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India: What’s the Big Idea?

Certain of India’s dominant telecom operators have generally seen a downturn in their stock, amid massive consolidation in the industry and a fierce struggle for growth.

To date, shares of Vodafone Idea (NSE: IDEA) and Bharti Airtel (NSE: BHARTIARTL), for example, have plunged roughly 64% and 28%, respectively, from their latest 52-week highs – set around this same time in 2018.

The activity falls against a landscape of an ever-increasing migration of customers to higher-speed telecom networks and lower cost plans, as well as a reduction in the number of India’s operators.

One Big Idea

One response to India’s heated fight for market share came in May 2018, when British telco Vodafone (NASDAQ: VOD) announced a mega tie-up between its local Indian unit and Idea – creating India’s largest telecoms operator in terms of subscribers.

The deal, which closed at the end of August 2018, primarily aimed to accelerate the pan-India expansion of wireless broadband services using 4G/4G+/5G technologies, as well as support the introduction of digital content and The Internet of Things (IoT) services, among other motives.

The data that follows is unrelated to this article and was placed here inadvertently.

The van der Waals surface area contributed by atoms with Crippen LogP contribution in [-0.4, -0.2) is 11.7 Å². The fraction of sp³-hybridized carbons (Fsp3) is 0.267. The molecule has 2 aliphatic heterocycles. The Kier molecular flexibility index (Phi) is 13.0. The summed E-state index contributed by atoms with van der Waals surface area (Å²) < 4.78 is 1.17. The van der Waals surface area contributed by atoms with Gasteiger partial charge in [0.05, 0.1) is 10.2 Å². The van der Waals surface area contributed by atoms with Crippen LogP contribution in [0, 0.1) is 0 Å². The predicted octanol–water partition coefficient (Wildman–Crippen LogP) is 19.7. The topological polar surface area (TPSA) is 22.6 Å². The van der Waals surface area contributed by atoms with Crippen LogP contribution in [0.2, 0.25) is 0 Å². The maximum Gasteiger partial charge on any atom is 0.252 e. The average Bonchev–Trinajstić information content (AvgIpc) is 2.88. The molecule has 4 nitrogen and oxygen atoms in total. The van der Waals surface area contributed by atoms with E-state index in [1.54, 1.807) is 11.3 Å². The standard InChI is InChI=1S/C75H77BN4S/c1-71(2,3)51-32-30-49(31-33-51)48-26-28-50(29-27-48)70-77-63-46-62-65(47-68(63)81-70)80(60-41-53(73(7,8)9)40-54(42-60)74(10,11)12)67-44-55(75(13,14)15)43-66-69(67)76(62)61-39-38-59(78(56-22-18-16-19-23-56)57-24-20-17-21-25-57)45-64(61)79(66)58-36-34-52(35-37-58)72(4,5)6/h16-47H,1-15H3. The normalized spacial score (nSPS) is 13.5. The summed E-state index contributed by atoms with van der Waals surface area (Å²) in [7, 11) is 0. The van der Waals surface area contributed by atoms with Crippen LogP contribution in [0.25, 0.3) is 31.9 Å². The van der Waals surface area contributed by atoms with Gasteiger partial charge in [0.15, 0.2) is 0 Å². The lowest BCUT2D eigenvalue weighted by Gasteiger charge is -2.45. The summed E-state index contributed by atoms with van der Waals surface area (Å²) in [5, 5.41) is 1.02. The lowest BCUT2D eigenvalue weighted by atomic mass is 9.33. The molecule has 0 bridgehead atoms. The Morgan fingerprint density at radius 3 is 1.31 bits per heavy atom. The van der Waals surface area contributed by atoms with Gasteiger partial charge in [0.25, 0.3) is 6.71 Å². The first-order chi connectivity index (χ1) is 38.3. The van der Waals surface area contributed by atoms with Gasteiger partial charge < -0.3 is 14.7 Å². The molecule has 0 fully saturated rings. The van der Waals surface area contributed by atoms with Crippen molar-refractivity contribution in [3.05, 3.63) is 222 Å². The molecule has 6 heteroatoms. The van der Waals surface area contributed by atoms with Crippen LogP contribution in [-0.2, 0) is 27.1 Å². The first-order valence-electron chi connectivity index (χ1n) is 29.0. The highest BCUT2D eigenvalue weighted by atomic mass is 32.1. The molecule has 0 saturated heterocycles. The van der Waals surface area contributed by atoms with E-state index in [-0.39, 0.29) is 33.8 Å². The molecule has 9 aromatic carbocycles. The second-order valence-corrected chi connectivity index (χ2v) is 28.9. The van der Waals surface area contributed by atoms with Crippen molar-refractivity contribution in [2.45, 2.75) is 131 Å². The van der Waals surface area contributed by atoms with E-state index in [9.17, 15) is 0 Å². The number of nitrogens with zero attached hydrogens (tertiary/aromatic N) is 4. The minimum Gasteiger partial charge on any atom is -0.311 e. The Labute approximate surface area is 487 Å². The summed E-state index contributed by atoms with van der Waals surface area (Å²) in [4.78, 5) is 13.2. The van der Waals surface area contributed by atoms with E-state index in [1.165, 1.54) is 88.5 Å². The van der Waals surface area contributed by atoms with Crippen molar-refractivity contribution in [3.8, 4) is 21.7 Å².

At the end of 2018, the company boasted 387.2m customers, and as it targets an expansion of its broadband coverage and capacity, it eyes further growth in voice-only plan upgrades to data services, digital content and payment services.

In Q3 FY’19, Vodafone Idea touted a further increase in its broadband subscriber base to 107.9m from 99.7 in the prior quarter and 95.3 in Q1 FY’19. Total data subscribers also surged to 146.3m in the latest quarter from 140.1m in Q2 FY’19.

The Reserve Bank of India has also observed customers’ general desire for higher speed communications.

The RBI noted in its monetary policy report earlier in February that in the communication sub-segment of India’s services sector, the telephone subscriber base contracted in October-November 2018, while that of broadband continued to expand in October.

Lower Average Revenue Per User (ARPU)

However, while customers are eyeing faster forms of communications, they also appear to be grappling with costs.

Among Vodafone Idea’s financial results for Q3 FY’19, the firm said that customers continue to switch to lower ARPU plans and has had to implement “various initiatives to improve its revenue, profitability and competitive standing.”

While at a slower pace, its revenue continued to decline 2.2% quarter-over-quarter, compared to a 7.1% plunge in Q2.

India Ratings and Research had warned of lower ARPU adversely affecting Vodafone Idea in early December 2018, when it assigned a ‘AA-’ credit rating, with a negative outlook.

India Ratings analyst Prashant Tarwadi noted that Vodafone Idea’s profitability is likely to remain under pressure in FY19-FY20, as “competition intensity in the sector would limit a substantial recovery in average revenue per subscriber (ARPU).